FOR weeks now I’ve been haunted by the story of Satyaendra Dubey, a young engineer, working in Bihar in eastern India. Dubey was involved in a big project to build roads that are meant to connect all of India – known as the Golden Quadrilateral. The project is also called the Indian Prime Minister’s ‘dream project’.
Dubey was an unusual man – disturbed by the extent of corruption in the project, he did not remain silent. He chose to speak out. But, being realistic, he did not make his anxiety public. Instead he wrote a confidential letter to the Prime Minister, giving chapter and verse about what he had seen and asked that his confidence be respected. Bureaucracy, however, does not care for the individual. Dubey’s letter did not remain confidential. Soon he lay on the streets of Bihar, a dead man, shot through the head on his way home one night.
There was some outrage at Dubey’s tragic death. The Indian Express, a national newspaper, campaigned to expose what had happened and to stimulate public protest. The paper collected some 50,000 signatures – an impressive number, though not much in a country of a billion plus. But, then, I didn’t sign either. So who am I to question the indifference of others?
In an odd way we’ve become so used to corruption, fraud and graft that we don’t even notice. It seems part of the order of things. There’s an index of corruption, compiled by an organization called Transparency International, by which different countries are judged. Our countries – in the South or what used to be known as the Third World – usually occupy the bottom spots. It’s often said that there’s a link between corruption and poverty – and that’s why the poorer countries are so corrupt. But I’m not so sure.
Last week I decided to test this out. I picked up a local newspaper and scoured it for stories of corruption. There was no shortage. Then I looked at a paper from Nepal and one from Pakistan and the result was the same. The next step was to pick up an international paper – international, but mainly with news from the West. The result was pretty much the same. If it wasn’t the Parmalat scandal or Silvio Berlusconi’s adventures with the law, it was contracts in Iraq for US companies. The only difference was one of scale. In some instances (largely in the South) we’re talking small money; in others (largely in the North) we’re talking mega money. But this is small comfort – the problem doesn’t disappear because the scale is small.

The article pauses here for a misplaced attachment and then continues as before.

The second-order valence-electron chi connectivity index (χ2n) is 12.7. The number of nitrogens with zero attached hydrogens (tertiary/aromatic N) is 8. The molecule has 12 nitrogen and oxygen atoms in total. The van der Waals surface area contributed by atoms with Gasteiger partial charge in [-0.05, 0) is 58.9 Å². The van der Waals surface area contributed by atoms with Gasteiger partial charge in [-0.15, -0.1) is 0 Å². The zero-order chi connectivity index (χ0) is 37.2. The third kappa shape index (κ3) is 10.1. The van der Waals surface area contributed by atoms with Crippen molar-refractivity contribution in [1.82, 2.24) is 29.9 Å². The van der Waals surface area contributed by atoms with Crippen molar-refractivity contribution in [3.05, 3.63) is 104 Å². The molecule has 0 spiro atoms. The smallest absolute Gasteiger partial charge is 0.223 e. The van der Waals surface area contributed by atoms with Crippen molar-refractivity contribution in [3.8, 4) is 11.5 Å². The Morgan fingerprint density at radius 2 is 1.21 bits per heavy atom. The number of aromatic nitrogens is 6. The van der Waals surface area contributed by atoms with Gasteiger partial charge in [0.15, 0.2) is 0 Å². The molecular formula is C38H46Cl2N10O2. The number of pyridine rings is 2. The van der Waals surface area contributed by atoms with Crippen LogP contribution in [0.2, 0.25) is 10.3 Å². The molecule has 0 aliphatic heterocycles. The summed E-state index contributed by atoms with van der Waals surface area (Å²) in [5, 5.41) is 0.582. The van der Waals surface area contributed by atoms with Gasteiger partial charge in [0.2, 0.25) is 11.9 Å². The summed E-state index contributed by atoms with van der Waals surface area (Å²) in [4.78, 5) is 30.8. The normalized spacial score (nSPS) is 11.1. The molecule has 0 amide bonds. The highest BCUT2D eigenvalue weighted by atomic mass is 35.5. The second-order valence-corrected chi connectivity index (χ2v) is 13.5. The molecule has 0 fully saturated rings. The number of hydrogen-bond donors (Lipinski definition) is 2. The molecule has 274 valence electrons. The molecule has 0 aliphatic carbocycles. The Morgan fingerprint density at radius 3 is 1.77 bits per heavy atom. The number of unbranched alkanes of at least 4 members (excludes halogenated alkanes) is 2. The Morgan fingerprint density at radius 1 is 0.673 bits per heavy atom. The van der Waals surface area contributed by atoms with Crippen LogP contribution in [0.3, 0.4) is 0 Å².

So what does poverty have to do with corruption? A fair amount I think. If you’re poor, badly paid, exploited by the system and denied your rights, arguments for ‘good citizenship’ or a ‘civic sense’ don’t really hold. You take what you get because whatever you can get is more than you’ve got. If it’s possible to earn a little more by duping the system, why not do it?
I’m not excusing corruption. But there is a way to understand the harassed traffic cop on a busy road who’s been inhaling dust and grime all day, who has a family to support and who earns barely enough for one person, who then quietly pockets a few rupees held out to him.
On the other hand there’s no way you can excuse a Prime Minister pushing through legislation that makes him immune from prosecution; or a President offering post-war contracts to his friends; or a contractor siphoning off millions and resorting to murder to continue doing so. Equally, there’s no way to excuse our own indifference – all too often corruption is blatant, open, shameless. And the practice continues because we don’t protest or fight it when it’s possible to do so.
There are examples of things that have made a difference. In South Korea several years ago a group of lawyers set up a website where they listed the names of all politicians accused of corruption. It’s said that 75 per cent of those men (and they were all men) were unable to stand for election as a result of the publicity.
All too often corruption is blatant, open, shameless. And the practice continues because we don’t protest or fight it when it’s possible to do so
In India, Satyaendra Dubey’s death was quickly followed by two more. A young couple trying to bring basic services like water to poor villages discovered that endemic corruption was robbing the villagers blind. When the couple was murdered, hundreds of villagers protested their deaths. Following a tradition that the death of a dear one is mourned by men having their heads shaved, every single male in one village had himself tonsured – even as the police hesitated to file a case. Sometimes symbolic protests are as important as material ones.
Since Dubey’s death I’ve been thinking that the biggest fight is against our own indifference, our acceptance of corruption as something that just is. It took the loss of a young man’s life to make me realize this. There has to be another way that doesn’t involve paying such a heavy price.